Home Business Covid-19: Health authorities get lifeline as KCCR clears backlog of samples

Covid-19: Health authorities get lifeline as KCCR clears backlog of samples


The fight against Covid-19 is expected to receive a boost, as health officials in the Ashanti Region welcome real time data on the pandemic.

It follows the completion of a backlog of samples for testing at the Kumasi Center for Collaborative Research (KCCR).

Regional Health Director, Dr. Emmanuel Tinkorang, says the development addresses the absence of real-time data due to uncleared samples in the laboratories.

“What we realize is that because of the challenges we had the number of cases that were at the laboratories, we had a lot of backlogs at the laboratories and for that reason we were not getting the real time data.

“So now, with the support of the labs we’ve been able to clear a lot of backlogs as at now,  Kumasi Center for Collaborative Research has worked so hard, they’ve been  able to clear the backlog.”

He told a media at a press conference in Kumasi that health authorities will now be adequately equipped with the right information on the pandemic.

Until now, the Kumasi Centre for Collaborative Research(KCCR) has been the only bio-safety Level 3 laboratory for the northern sector.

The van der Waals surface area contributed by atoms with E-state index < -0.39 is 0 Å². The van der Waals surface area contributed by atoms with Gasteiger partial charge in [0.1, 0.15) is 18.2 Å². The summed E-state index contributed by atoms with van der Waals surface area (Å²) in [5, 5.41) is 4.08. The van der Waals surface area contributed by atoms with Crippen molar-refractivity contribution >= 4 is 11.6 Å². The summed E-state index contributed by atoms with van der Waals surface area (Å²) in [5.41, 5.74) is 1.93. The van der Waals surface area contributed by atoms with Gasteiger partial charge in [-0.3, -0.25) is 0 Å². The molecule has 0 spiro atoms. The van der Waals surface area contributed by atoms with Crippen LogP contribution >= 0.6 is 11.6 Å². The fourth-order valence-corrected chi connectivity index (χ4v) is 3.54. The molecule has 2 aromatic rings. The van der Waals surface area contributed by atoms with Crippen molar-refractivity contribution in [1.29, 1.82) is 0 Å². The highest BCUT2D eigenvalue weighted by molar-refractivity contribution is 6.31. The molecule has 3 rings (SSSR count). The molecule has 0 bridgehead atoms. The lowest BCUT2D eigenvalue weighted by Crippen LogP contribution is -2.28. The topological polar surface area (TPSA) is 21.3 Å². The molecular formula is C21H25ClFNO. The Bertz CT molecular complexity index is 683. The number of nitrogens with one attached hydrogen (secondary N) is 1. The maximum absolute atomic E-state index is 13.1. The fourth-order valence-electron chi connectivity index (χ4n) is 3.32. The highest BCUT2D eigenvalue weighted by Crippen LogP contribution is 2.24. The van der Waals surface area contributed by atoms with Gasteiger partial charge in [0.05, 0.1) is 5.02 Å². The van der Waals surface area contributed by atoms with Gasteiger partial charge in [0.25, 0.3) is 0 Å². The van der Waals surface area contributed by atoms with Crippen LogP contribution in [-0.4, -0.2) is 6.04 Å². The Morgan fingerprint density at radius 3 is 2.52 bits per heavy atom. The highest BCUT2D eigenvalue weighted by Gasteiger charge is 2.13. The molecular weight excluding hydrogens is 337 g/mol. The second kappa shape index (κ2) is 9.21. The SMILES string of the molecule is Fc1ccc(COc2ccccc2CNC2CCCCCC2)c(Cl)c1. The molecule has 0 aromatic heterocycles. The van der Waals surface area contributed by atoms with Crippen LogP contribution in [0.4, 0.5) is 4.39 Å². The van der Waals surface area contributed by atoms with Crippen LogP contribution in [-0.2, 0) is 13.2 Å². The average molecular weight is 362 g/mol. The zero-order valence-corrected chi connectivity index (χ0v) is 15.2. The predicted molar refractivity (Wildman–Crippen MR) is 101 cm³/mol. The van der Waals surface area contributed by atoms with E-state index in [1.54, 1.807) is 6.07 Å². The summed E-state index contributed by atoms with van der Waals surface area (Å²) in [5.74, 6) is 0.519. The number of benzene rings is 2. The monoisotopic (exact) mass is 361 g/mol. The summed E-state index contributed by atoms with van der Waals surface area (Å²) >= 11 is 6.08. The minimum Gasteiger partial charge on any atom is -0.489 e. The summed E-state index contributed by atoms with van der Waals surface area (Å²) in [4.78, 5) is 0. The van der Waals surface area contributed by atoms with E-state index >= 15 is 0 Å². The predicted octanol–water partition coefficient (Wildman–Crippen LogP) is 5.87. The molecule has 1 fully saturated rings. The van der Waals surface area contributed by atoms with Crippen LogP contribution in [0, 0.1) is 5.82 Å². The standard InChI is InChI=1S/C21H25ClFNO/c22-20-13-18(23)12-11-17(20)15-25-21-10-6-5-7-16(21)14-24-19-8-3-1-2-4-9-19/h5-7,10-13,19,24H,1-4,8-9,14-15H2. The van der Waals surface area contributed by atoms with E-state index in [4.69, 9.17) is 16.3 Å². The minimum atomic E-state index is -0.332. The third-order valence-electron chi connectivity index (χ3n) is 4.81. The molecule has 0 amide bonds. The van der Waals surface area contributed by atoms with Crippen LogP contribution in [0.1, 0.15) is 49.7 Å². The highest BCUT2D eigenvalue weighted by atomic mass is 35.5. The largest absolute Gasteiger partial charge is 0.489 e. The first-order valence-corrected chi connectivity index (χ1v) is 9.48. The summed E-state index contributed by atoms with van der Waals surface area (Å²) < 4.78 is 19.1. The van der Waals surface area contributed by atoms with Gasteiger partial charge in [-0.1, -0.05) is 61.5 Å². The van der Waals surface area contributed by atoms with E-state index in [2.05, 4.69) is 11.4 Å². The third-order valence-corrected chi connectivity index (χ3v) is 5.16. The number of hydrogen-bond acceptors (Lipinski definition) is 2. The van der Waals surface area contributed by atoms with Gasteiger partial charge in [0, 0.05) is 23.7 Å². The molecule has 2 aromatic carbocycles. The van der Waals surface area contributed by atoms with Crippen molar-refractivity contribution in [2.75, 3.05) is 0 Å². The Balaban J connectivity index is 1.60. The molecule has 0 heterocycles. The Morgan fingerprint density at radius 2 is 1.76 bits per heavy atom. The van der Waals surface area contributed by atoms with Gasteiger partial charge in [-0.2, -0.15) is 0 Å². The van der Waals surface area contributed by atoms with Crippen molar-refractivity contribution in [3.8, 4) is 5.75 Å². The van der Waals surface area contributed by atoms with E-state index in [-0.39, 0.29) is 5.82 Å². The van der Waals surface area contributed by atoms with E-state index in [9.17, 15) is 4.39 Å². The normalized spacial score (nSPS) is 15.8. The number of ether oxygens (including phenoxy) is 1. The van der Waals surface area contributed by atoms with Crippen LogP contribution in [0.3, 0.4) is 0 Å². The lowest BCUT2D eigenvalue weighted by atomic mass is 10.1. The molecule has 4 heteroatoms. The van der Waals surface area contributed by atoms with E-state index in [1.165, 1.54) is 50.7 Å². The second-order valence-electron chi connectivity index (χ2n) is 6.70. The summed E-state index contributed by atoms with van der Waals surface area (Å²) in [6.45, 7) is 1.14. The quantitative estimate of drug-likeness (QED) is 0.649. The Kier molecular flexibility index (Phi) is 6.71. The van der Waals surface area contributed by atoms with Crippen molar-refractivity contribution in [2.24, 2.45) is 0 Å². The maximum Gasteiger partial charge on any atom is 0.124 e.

Despite staff running 24-hour service, there was always backlog of cases to be cleared.

JoyNews checks at KCCR revealed at least, 8,000 samples which have been outstanding were cleared as at Wednesday, May 6, 2020.

Dr. Emmanuel Tinkorang says it is welcome news as authorities work to establish two more laboratories to support the Kumasi Center for Collaborative Research.

“For now I hope is that we get a real time data. Because if we don’t a real time data then the case management becomes very difficult. In the sense that maybe when you take a sample today and you don’t get the results as early as possible that person may infect so many people by time the results comes out as positive.

So now the focus is to get a real time data or real time information so as to know who to isolate and then who to discharge as far as you are suspect case.”

Despite the success chalked, health authorities have another hurdle to clear; that is, stigmatization.

They have had to rely on security agencies to protect contact tracers who have always come under attack.

“Anytime we are going to pick a case, there is always a fight and some of them do not understand [what we are doing] and they resort to social media to discredit what we are doing,” Dr. Tinkorang revealed.

Dr. Tinkorang wants all hands on deck, especially the media to help fight stigma.

“One thing that we will want you [media] to do for us is to address the issue of stigma and discrimination. People who go through the protocol and discharged, when they go home, they are usually faced with challenges.

“We are doing it in your interest; everybody is fighting together in this Covid-19 era.”

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